Angela Carter died in 1992, but her novels, short story collections, and essays live on, attracting new generations of readers to her often dark, always quirky worldview. Perhaps best known for her fiction (Wise Children
, Nights at the Circus
, Burning Your Boats
, Saints and Strangers
, among other titles), Carter was also a gifted and prolific essayist. Two earlier collections, Nothing Sacred
and Expletives Deleted
, contained much of her journalism and nonfiction; in this latest collection, editor Jenny Uglow has followed Carter's lead, categorizing her work in offbeat, provocative ways. Divided into five main sections ("Self"; "Body Languages"; "Home and Away"; "Looking"; "Stories and Tellers") and many subsections, Uglow has presented essays that range from the early 1960s right up until her death.
Carter certainly wears her convictions on her sleeve; in the 1984 essay "An Omelette and a Glass of Wine and Other Dishes" she decries the "widespread and unashamed cult of conspicuous gluttony" that has sprouted up among yuppie "foodies" in England--people for whom "food is a cornerstone of this hysterical new snobbery." After describing an article in a gourmet magazine that subtly threatens dire consequences for the ignorant host who cannot tell a factory-made brie from a farm-made one, she observes dryly: "This mincing and finicking obsession with food opens whole new areas of potential social shame. No wonder the British find it irresistible." She brings the same laserlike analysis to her 1975 discussion of women's cosmetics, "The Wound in the Face": "[Manufacturers] do not understand their own imagery, any more than the consumer who demonstrates it does. I'm still working on the nature of the imagery of cosmetics. I think it scares me."
Whether she's discussing feminism, her own life history, travel to far-flung corners of the world, or the work of other writers such as Grace Paley or F. Scott Fitzgerald, Angela Carter does so with both precision, intelligence, great wit, and occasional flashes of lyricism. Consider this meditation on the London zoo: "When darkness falls and the crowds are gone and the beasts inherit Regent's Park, I should think the mandrills sometimes say to one another: 'Well, taking all things into consideration, how much better off we are here than in the wild! Nice food, regular meals, no predators, no snakes, free medical care, roofs over our heads... and, after all this time, we couldn't really cope with the wild again, could we?' So they console themselves, perhaps. And, perhaps, weep." And so readers may console themselves with this fine collection of essays. Something to remember Angela Carter by. --Alix Wilber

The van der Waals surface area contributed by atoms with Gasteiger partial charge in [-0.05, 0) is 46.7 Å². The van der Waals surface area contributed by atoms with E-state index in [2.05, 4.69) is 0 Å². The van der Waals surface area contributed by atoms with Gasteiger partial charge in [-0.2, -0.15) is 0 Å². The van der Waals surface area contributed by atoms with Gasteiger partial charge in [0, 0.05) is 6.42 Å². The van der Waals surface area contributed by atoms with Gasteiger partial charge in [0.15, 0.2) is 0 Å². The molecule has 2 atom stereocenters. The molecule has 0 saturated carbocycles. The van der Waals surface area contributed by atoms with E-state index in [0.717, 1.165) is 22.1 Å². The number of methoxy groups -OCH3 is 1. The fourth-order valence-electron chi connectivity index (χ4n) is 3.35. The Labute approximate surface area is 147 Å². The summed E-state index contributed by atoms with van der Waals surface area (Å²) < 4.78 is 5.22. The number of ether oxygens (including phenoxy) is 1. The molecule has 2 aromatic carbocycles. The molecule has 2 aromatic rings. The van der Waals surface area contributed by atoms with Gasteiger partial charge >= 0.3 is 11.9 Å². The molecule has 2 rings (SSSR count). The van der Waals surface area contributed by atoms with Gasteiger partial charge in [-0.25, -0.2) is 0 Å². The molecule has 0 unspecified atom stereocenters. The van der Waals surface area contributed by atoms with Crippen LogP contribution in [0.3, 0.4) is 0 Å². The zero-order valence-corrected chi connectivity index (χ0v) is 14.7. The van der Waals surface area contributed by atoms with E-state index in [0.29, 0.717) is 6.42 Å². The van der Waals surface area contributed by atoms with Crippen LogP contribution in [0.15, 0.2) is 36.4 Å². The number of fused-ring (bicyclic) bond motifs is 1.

From Publishers Weekly
There is no question that Carter (1940-1992) did what she did best extremely well. Her darkly imaginative fiction, such as the novel The Infernal Desire Machine of Doctor Hoffman or the short-story collection The Bloody Chamber, caused at least one critic to call her England's "Lady Edgar Allan Poe." But fiction was only one part of Carter's output, the other, quite substantial share, is represented here in nearly 150 articles written between 1967 and 1992. Most of the pieces originally appeared in New Society, London Review of Books, the Guardian or a handful of other venues, and over half have never been previously collected. Her three essays on her parents are particularly lovely and Carter's admirers will want to read what she has to say on such formative writers as Borges, H.P. Lovecraft, Poe, Christina Stead, Michael Moorcock and the masters of fairy tales, the Brothers Grimm, Andersen and Perrault. On other subjects?travel, the body, movies, music, television, fashion?Carter's style remains irresistible (she describes Antonin Artaud as "another nutter, another bedsit megalomaniac creating huge cosmogonies between rarely changed sheets that permanently reeked of last week's bacon fat"). However, her pursuit of the good line occasionally gets in the way of the facts (e.g., "Josef von Sternberg, ne Joe Sternburg of Brooklyn"?however dubious his claim to the "von," he was born in Vienna). And despite Carter's stylistic proficiency, the overall content of her essays reflects a rather predictable political condemnation of gender/class hegemony. This collection should be read piecemeal; for those smart enough to do so, Carter's style and descriptive sensibility will overwhelm any objections.
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